By Len Hart,
October 29, 2012
Europe is a life changing experience for many Americans, an important part of the 'American Experience'.
You can't go back home to your family, back home to your childhood, back home to romantic love, back home to a young man's dreams of glory and of fame, back home to exile, to escape to Europe and some foreign land, back home to lyricism, to singing just for singing's sake, back home to aestheticism, to one's youthful idea of 'the artist' and the all-sufficiency of 'art' and 'beauty' and 'love,' back home to the ivory tower, back home to places in the country, to the cottage in Bermuda, away from all the strife and conflict of the world, back home to the father you have lost and have been looking for, back home to someone who can help you, save you, ease the burden for you, back home to the old forms and systems of things which once seemed everlasting but which are changing all the time--back home to the escapes of Time and Memory.” ~ Thomas Wolfe, The Story of a Novel quoted in The Creative Process
It is an American tradition to leave America. In the 1995 remake of Sabrina with Harrison Ford and with Julia Ormand as Sabrina, there is a scene in which Sabrina's letter to home is heard in an off screen voice. Of Paris, she said: "...I found myself in Paris." Appropriately, La Vie en Rose was playing in the background. Fiction, perhaps! Nevertheless many Americans have found and continue to find "themselves" abroad. This is a Jungian journey of self-discovery as is life itself.
The only way to truly know your own country is to travel to some other country. The only way to understand or find yourself is to abandon your "self" and realize that the "self" is an invention and an illusion. ~ Robert Dente ~ 10:14pm Jun 15, 2002 EDT (#15047 of 38607)
I had been to Europe five times now; each time I had come with delight, with maddening eagerness to return, and each time how, where, and in what way I did not know, I had felt the bitter ache of homelessness, a desperate longing for America, an overwhelming desire to return.During this summer in Paris, I think I felt this great homesickness more than ever before, and I really believe that from this emotion, this constant and almost intolerable effort of memory and desire, the material and the structure of the books I now began to write were derived. ~ Thomas Wolfe, The Story of a Novel quoted in The Creative Process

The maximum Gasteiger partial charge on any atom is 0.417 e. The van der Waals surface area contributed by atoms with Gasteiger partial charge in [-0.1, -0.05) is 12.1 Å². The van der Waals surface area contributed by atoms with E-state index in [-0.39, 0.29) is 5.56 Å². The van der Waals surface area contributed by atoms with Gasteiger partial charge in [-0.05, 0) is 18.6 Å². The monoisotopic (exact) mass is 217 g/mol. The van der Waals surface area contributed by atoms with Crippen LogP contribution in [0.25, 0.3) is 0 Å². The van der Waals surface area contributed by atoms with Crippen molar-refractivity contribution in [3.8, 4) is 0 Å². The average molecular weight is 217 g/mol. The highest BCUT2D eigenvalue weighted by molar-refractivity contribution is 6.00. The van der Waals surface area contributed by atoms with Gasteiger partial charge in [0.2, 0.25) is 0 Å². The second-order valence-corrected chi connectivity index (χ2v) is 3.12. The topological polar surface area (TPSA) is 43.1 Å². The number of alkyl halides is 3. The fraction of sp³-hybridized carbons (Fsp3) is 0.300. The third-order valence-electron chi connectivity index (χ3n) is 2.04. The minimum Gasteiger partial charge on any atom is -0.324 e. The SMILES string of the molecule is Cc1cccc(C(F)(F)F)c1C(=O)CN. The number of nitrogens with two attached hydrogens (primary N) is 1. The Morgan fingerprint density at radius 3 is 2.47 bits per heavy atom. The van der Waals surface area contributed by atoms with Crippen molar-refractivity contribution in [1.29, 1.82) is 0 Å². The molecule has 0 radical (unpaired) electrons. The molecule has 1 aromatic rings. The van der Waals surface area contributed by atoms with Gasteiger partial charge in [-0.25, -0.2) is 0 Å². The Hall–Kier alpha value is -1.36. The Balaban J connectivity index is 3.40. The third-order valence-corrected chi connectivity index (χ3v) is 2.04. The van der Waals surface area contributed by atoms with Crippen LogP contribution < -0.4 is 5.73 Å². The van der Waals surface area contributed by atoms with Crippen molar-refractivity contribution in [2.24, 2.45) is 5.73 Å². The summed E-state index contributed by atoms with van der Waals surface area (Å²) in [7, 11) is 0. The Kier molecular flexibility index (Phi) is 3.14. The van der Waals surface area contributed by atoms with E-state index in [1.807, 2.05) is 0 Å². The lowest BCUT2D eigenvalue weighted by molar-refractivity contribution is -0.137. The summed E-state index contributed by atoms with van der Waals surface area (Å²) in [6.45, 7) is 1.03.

I'm very touched to find this book again as I browsed through the net, 25 years after I first bought it in a flea market in New York. The essay by Henry Miller literally blew my young artist mind back then. It inspired me to follow on his crazy steps. I quit my civil service job (without official leave) and went to Paris, where I lived for ten years. I read and re-read that essay on creativity and it just kept giving me the courage to step further into the unknown, thus changing my life completely. ~ Reader Review, The Creative Process, Amazon.com
Most of the expatriates congregated in Paris, France where they lived for several weeks, months, years, or even for the rest of their lives. During the 1920s, Paris was a bustling cosmopolitan hub where a rich history converged with a blossoming artistic community.It was considered to be the cultural capital of the early twentieth century. Attracted by this atmosphere, the expatriates settled in Paris hoping to establish their literary identities and find a market for their work. Nevertheless, each author found a varying degree of success while living and writing in Paris. F. Scott Fitzgerald, as compared to his friend and fellow author Ernest Hemingway, was much less productive in the mid-1920s. ~ American Expatriates in Europe: The Lost Generation
Though not an expatriate, William Wordsworth wrote of London:
Earth has not anything to show more fair:
Dull would he be of soul who could pass by
A sight so touching in its majesty:
This City now doth, like a garment, wear
The beauty of the morning; silent, bare,
Ships, towers, domes, theatres, and temples lie
Open unto the fields, and to the sky;
All bright and glittering in the smokeless air.
Never did sun more beautifully steep
In his first splendour, valley, rock, or hill;
Ne'er saw I, never felt, a calm so deep!
The river glideth at his own sweet will:
Dear God! the very houses seem asleep;
And all that mighty heart is lying still!~ Composed upon Westminster Bridge, William Wordsworth